We issued a Warning Notice to ensure that improvements were made in order to protect people.

At our inspection in January 2013 we found that people living at The Grange were still not protected against the risks associated with the unsafe use and management of medicines.

Inspection carried out on 27 June 2013

During an inspection to make sure that the improvements required had been made

We visited this service because we had identified concerns about the way medicines were managed in November 2012, January 2013 and in April 2013. We had told the provider to take urgent action to improve the way medicines were managed in the home. This was to ensure people were kept safe and their health was protected.

We saw improvements in medicines handling. However medicines were still not handled safely at all times. We found the service was still non-compliant. Some people's medication had not been ordered in a timely manner, resulting in them not receiving their medicines. Medication records showed that people were still not always receiving their medications in a safe way, and as prescribed.

We spoke with four people who lived in the home but because of their complex needs they could not tell us if they felt they were being given their medicines safely and appropriately.

Inspection carried out on 3, 8 April 2013

During an inspection to make sure that the improvements required had been made

We carried out this visit to look at three outcomes where we had previously identified non-compliance in November 2012, January and February 2013.

The visit was primarily to look at some of the records and processes the service had to keep to demonstrate people were receiving safe care and that their health and well-being were being kept under review. We spoke briefly with three people who lived there, and with two visitors. All told us they (or their relative) were receiving good care. We also observed that people looked well cared for.

However whilst we saw improvements in some areas we found the service was still non-compliant to the three outcomes.

Medication records showed that people were still not always receiving their medications in a safe way, and as prescribed. Following our visit we referred two people’s medication care to the local authority for them to look at under their safeguarding powers.

We noted the service had a new quality audit (checking) system, but it was too early for the service to demonstrate whether it was running well. We will keep this outcome under close review and re-look at it at our next visit.

We noted care records were not always well completed, so did not always provide an accurate account of people’s care needs. However care workers we spoke with were knowledgeable about people’s needs and how they were to be met. We will also keep this outcome under close review and re-look at it at our next visit.

Inspection carried out on 6 February 2013

During an inspection in response to concerns

People we spoke with told us they were happy living at The Grange and received the care they wanted and needed. We observed that people looked clean and well cared for. People were smartly presented and were wearing appropriate footwear. One person told us they were ‘glad to be back home’ after a recent hospital stay.

People told us they liked the meals served to them. One person told us “My relative enjoys the food. They say it’s delicious.” The service monitored people’s weight and took action when they identified people were at risk of weight loss.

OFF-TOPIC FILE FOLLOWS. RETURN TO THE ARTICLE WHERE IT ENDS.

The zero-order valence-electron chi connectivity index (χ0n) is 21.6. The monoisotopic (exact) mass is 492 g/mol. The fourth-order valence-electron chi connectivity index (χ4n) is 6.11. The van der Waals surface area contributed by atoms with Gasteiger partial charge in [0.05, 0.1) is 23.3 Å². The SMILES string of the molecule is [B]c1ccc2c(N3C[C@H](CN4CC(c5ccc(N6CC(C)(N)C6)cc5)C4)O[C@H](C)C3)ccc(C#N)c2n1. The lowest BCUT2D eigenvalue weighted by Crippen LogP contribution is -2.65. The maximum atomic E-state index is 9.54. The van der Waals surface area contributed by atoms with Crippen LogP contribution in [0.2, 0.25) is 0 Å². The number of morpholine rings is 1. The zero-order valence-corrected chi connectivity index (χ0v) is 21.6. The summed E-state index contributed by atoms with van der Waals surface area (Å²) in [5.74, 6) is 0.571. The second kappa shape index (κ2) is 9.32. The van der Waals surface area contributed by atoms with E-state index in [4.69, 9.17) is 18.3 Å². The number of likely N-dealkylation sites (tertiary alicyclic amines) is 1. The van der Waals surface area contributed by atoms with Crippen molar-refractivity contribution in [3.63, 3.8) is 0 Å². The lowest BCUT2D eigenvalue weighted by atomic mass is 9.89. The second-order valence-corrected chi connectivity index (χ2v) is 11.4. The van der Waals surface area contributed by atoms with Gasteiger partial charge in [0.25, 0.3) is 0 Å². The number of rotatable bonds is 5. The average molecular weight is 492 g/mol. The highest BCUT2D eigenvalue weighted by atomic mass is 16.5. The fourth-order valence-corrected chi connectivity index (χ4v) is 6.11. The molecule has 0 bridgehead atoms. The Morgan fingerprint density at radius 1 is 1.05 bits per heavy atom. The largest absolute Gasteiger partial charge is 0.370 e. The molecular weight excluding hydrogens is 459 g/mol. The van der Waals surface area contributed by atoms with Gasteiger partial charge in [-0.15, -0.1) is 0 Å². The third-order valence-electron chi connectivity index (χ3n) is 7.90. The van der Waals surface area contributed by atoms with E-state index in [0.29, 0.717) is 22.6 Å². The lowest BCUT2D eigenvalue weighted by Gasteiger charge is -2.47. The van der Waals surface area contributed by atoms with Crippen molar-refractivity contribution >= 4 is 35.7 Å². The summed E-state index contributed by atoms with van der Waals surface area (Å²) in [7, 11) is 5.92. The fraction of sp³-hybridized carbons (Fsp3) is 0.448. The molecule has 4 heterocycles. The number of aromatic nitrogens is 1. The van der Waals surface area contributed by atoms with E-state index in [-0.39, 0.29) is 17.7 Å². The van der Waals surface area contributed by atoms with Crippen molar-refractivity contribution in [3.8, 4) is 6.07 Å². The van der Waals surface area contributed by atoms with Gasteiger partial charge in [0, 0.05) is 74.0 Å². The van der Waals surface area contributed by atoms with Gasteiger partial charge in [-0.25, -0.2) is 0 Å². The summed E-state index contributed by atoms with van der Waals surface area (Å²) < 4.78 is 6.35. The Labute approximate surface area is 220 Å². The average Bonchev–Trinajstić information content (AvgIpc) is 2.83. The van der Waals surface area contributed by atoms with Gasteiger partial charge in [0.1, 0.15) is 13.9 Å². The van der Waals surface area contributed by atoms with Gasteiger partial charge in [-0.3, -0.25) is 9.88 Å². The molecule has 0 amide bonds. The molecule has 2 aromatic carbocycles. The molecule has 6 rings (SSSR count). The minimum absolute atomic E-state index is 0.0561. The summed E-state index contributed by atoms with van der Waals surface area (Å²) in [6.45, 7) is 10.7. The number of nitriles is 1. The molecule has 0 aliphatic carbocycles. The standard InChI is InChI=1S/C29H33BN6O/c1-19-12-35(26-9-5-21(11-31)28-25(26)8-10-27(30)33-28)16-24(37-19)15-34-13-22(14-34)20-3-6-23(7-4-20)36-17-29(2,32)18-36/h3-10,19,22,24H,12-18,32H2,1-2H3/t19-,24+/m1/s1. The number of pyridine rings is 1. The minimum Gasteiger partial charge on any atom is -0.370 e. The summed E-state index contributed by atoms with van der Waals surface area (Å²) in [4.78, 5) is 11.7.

Whilst the provider followed a recruitment process there could be better record keeping to evidence discussions at interview and decisions taken. This would better demonstrate a robust process.

Care staff were very busy and mostly didn’t have time to sit and talk with people. The provider was actively recruiting more care staff so that people’s total needs could be better met.

Staff told us they were well trained and had the skills to carry out their work. They added that they were kept up to date about changes at The Grange and had the opportunity to give their views about working there.

Care records were not kept up to date, so were not an accurate record of the care people needed or received. Other records kept by the service were poorly maintained so did not demonstrate that the service was running well.

Inspection carried out on 27 November 2012

During an inspection in response to concerns

We carried out a responsive review of this service following a Care Quality Commission (CQC) inspection in November 2012, where serious concerns were identified about the way medicines were being managed at The Grange. We wanted to check whether people’s care needs were being managed properly, and whether the internal monitoring systems at the home were robust. We noted a new acting general manager was in post.

We found people living there overall were satisfied with the care they received. They said the care staff were friendly, kind and respectful. People we saw in the lounges and those who stayed in their beds looked clean and well cared for. Two visitors said they were happy with the care their relative received.

The care records we looked at indicated that people’s well-being was monitored and healthcare professional advice was sought appropriately. Care records overall provided the right information, though some of this was difficult to locate within the individual files. We noted that the new manager had made some changes to the way care was delivered to ensure a safer and more consistent service was provided. However we found the mealtime experience in the Main House could be improved.

We noted that whilst the provider had an electronic quality audit system, this had not always been well completed, nor actions followed up. Nor did we see evidence that information about the service was being analysed, to determine whether changes were needed.